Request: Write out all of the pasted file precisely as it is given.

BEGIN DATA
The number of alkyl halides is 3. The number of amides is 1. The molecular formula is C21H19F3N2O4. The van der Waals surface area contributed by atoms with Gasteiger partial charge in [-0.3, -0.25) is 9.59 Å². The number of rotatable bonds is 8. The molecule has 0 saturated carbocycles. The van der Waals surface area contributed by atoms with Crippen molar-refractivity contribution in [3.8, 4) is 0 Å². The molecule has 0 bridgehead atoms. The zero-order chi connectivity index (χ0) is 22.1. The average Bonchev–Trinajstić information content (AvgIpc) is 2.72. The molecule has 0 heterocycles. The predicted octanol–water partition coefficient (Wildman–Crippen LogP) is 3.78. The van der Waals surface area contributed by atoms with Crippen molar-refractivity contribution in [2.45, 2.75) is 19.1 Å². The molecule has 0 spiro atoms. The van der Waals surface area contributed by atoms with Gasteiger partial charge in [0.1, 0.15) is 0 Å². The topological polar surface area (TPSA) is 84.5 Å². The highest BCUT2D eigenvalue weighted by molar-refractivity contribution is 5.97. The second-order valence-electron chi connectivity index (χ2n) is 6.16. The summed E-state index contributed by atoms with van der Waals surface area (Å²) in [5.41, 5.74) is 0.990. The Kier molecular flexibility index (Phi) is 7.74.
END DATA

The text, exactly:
The number of alkyl halides is 3. The number of amides is 1. The molecular formula is C21H19F3N2O4. The van der Waals surface area contributed by atoms with Gasteiger partial charge in [-0.3, -0.25) is 9.59 Å². The number of rotatable bonds is 8. The molecule has 0 saturated carbocycles. The van der Waals surface area contributed by atoms with Crippen molar-refractivity contribution in [3.8, 4) is 0 Å². The molecule has 0 bridgehead atoms. The zero-order chi connectivity index (χ0) is 22.1. The average Bonchev–Trinajstić information content (AvgIpc) is 2.72. The molecule has 0 heterocycles. The predicted octanol–water partition coefficient (Wildman–Crippen LogP) is 3.78. The van der Waals surface area contributed by atoms with Crippen molar-refractivity contribution in [2.45, 2.75) is 19.1 Å². The molecule has 0 spiro atoms. The van der Waals surface area contributed by atoms with Gasteiger partial charge in [0.1, 0.15) is 0 Å². The topological polar surface area (TPSA) is 84.5 Å². The highest BCUT2D eigenvalue weighted by molar-refractivity contribution is 5.97. The second-order valence-electron chi connectivity index (χ2n) is 6.16. The summed E-state index contributed by atoms with van der Waals surface area (Å²) in [5.41, 5.74) is 0.990. The Kier molecular flexibility index (Phi) is 7.74.